Working the Range: Essays on the History of Western Land Management and the Environment

By John R. Wunder | Go to book overview
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JOHN R. WUNDER


3
No More Treaties: The Resolution of 1871 and the Alteration of Indian Rights to Their Homelands

In the spring of 1981, the United States Congress and Air Force discovered that the $33.8-billion missile system proposed for construction in eastern Nevada would violate a 117-year- old Indian treaty, the Treaty of Ruby Valley made in 1863 between representatives of President Abraham Lincoln and Timoak, Moho-a, Buck, and nine other leaders of the Western Shoshone nation. That treaty recognized the formal boundaries of the Western Shoshone in portions of the present states of Utah, Idaho, and Nevada. This land was designated the home of the Western Shoshone where today over 4,000 descendants of the signers reside. 1

The Treaty of Ruby Valley was one of over 350 treaties made between the United States and American Indian tribes. Treaties had been made until 1871, the year Congress abolished all future treaty-making powers with Native Americans. The treaty abolition rider was attached to the Indian Appropriations Act for the fiscal year of 1871 and it stated:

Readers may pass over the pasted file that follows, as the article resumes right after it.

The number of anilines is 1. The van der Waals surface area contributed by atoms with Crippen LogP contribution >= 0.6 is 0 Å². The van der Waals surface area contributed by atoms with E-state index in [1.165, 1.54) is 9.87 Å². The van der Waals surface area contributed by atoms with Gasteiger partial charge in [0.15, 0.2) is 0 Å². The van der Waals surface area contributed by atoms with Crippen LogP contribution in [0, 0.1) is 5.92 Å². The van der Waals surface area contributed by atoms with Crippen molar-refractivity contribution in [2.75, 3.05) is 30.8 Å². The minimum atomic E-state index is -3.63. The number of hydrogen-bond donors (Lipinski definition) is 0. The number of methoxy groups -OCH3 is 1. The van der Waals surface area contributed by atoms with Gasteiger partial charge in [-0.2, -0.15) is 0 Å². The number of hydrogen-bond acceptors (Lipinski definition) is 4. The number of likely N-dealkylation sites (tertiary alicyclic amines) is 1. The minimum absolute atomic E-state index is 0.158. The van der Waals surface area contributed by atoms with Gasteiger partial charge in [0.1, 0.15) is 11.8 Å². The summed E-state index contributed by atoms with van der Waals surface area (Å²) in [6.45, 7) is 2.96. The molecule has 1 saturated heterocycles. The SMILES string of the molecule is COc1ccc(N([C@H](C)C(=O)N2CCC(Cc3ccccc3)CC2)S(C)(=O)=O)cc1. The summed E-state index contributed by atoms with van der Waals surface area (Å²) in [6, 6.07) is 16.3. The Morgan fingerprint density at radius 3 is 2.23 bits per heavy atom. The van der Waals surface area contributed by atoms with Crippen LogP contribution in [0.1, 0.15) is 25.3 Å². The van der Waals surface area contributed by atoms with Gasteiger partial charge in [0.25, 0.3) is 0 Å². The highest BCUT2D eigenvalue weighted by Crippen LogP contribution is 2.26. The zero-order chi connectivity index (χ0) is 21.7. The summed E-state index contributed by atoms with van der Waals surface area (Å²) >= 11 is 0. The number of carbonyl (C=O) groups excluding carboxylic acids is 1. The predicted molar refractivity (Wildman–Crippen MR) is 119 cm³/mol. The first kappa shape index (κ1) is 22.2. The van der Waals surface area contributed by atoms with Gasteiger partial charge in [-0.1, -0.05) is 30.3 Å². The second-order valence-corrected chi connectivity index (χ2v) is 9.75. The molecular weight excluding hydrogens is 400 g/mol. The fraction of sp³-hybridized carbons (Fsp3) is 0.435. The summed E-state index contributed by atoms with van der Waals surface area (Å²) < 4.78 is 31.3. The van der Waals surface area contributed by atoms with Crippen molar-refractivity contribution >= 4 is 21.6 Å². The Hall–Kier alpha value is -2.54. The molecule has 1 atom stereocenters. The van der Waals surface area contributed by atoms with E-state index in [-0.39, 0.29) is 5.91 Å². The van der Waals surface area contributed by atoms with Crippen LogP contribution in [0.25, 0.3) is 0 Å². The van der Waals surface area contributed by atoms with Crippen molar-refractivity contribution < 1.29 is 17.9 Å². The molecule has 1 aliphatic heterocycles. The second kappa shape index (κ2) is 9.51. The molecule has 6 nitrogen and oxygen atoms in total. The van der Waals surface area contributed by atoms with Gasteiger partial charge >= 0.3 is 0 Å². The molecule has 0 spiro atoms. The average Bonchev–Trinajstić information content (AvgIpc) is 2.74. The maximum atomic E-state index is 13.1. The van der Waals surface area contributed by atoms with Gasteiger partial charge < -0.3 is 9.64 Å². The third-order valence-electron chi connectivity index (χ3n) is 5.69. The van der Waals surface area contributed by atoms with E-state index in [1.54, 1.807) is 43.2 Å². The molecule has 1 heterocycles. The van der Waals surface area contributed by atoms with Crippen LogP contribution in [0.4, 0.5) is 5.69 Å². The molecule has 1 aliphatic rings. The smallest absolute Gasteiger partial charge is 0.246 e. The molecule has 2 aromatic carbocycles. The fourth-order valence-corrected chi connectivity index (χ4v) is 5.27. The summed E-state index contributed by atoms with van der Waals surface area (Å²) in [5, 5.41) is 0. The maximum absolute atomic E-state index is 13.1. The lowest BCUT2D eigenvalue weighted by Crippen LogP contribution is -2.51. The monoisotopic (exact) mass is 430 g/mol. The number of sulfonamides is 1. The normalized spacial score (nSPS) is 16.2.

That hereafter no Indian nation or tribe within the territory of the United States shall be acknowledged or recognized as an independent nation, tribe, or power with whom the United States may contract by treaty: Provided further, That nothing herein contained shall be construed to invalidate or impair the obligation of any treaty heretofore lawfully made and ratified with any such Indian nation or tribe. 2

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